August 8th marks a very iconic day in Indian history. The Indian National Congress declared its ultimatum for the British to leave India. This movement in itself had contested set of consequences – the strengthening of the Muslim League, the rise of freedom struggle motivated Subash Chandra Bose to invade the British camps in Noth East and Gandhi, for the fist time in his career was willing to go agressive even if he had his own definitions of the word – when he announced, “karo ya maro” (Do or Die).
The Quit India movement came up at the heels of the failure of the Cripps Mission that was sent by the Raj to secure Indian cooperation towards the British war efforts in the second world war. The leader of the mission, Sir S. Cripps was left wing British statesman who was sympathetic to the cause of Indian self rule but was also a member of the war cabinet of 1942.
The proposals of the mission were refused by the Congress which had seen similar proposals in the first world war where the Raj had promised more autonomy but ended up imposing harsher taxes that resulted in the Non-Cooperation movement, the Rowlatt and Jalia Walah Bagh massacres. The Indian National Congress resigned from its positions in all provincial governments and announced the Quit India Resolution that led a national movement that was difficult for the British to look after in the face of the then ongoing second world war. Virtually all of the INC leaders were jailed for the next three years and the Muslim league got enough time to build itself a support that shook the years Gandhi had spent projecting himself and his colleagues as leaders of a secular, united state of India. To add to it was the vehement opposition Hindu nationalists showed to the movement where many, including the Hindu Mahasabha and Veer Savarakar denounced the movement pointing out to the power vacuum it might cause and quite correctly predicitng the Muslim League partially filling the same.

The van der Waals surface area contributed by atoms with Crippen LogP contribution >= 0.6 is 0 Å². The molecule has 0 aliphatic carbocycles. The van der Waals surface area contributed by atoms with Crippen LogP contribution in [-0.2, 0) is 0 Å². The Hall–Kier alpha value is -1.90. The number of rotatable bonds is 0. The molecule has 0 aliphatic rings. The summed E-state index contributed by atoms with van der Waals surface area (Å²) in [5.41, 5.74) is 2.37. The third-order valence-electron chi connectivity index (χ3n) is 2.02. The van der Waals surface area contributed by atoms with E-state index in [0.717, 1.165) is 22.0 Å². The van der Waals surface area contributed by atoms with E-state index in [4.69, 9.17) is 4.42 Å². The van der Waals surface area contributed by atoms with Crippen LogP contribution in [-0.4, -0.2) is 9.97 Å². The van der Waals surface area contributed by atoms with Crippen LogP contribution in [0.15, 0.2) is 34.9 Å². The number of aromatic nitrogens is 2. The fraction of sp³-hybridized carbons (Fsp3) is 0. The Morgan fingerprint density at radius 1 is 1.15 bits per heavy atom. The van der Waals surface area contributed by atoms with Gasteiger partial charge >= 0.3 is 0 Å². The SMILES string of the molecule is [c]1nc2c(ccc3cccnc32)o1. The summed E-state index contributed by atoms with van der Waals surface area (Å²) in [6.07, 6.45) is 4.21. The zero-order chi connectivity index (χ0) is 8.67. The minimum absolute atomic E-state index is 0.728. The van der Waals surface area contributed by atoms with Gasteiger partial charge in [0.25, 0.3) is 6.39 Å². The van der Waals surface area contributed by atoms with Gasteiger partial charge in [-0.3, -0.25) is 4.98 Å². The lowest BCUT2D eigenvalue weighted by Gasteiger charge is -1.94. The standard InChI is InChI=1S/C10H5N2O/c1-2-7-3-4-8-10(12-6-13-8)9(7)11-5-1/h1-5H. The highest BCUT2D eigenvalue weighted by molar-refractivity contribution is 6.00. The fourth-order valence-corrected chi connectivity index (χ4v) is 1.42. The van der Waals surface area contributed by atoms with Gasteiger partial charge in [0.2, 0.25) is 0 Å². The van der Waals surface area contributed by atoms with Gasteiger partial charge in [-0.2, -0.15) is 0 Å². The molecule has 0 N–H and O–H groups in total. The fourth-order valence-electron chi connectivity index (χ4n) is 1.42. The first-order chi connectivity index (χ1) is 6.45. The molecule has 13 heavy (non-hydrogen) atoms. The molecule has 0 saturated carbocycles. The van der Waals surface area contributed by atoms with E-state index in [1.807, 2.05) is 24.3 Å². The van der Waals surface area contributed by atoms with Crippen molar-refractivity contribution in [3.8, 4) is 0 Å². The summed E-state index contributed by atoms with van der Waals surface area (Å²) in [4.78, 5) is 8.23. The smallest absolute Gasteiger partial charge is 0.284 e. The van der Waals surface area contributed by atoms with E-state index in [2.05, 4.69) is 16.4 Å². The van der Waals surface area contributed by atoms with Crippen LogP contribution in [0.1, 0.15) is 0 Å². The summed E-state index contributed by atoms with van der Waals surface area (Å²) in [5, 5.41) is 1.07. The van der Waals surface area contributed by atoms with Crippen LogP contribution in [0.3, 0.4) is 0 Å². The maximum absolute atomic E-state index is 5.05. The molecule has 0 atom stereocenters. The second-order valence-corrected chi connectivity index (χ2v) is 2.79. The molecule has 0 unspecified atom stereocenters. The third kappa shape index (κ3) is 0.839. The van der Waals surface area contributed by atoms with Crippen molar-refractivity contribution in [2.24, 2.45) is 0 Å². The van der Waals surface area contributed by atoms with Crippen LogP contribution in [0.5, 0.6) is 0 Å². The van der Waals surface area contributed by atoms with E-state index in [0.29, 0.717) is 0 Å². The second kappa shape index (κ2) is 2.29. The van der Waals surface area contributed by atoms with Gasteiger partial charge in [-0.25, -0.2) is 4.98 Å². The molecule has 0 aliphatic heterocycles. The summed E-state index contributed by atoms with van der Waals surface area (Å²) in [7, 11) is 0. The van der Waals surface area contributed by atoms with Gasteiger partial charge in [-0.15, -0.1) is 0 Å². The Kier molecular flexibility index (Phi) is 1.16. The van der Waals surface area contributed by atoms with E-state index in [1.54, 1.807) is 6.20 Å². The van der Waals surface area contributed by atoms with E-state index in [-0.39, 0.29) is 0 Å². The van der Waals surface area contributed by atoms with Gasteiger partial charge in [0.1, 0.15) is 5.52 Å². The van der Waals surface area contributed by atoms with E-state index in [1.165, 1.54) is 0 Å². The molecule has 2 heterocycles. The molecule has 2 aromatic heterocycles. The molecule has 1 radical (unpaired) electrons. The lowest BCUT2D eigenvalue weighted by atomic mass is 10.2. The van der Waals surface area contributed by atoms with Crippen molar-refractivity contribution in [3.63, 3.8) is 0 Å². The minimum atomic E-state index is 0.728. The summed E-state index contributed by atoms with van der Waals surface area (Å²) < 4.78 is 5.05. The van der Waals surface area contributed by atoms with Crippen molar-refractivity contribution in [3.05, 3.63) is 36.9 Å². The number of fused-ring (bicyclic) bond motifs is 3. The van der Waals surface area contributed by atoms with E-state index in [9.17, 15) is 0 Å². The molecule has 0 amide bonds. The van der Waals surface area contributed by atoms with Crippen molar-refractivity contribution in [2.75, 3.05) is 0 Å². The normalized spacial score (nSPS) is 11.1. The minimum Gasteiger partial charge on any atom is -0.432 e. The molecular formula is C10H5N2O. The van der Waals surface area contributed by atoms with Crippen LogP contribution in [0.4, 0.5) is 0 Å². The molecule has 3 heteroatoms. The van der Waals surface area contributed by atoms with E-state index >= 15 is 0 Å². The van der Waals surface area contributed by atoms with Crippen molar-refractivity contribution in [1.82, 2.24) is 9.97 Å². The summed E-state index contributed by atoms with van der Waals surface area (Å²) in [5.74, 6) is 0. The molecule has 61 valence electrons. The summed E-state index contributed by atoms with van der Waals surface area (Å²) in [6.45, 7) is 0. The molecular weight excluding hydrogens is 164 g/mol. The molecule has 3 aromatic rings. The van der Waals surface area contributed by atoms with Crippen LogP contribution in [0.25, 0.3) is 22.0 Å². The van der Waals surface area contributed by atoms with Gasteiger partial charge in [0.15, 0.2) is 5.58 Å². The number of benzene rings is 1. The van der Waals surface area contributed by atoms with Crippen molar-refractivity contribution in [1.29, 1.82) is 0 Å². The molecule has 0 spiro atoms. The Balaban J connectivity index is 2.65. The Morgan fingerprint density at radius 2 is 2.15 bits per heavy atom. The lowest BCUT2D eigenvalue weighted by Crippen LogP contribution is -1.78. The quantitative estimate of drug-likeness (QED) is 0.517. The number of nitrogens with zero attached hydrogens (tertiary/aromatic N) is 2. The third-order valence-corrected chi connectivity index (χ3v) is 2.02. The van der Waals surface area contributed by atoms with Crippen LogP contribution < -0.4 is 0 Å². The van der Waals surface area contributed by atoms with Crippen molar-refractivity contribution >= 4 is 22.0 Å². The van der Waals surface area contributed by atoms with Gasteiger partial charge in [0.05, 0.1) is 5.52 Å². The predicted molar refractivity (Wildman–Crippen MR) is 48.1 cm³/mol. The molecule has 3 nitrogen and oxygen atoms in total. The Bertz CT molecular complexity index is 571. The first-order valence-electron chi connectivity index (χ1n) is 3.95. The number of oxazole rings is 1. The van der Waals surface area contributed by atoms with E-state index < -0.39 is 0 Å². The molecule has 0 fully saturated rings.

The British soon left the subcontinent – too weak due to the war to control a population that was showing both civil disobedience and had an army of its own – a reference to the insurgency and attacks the INA had started in the Raj’s territories.
The Quit India movement – with all its pros and cons and consequences formed a very important phase in the history of modern India.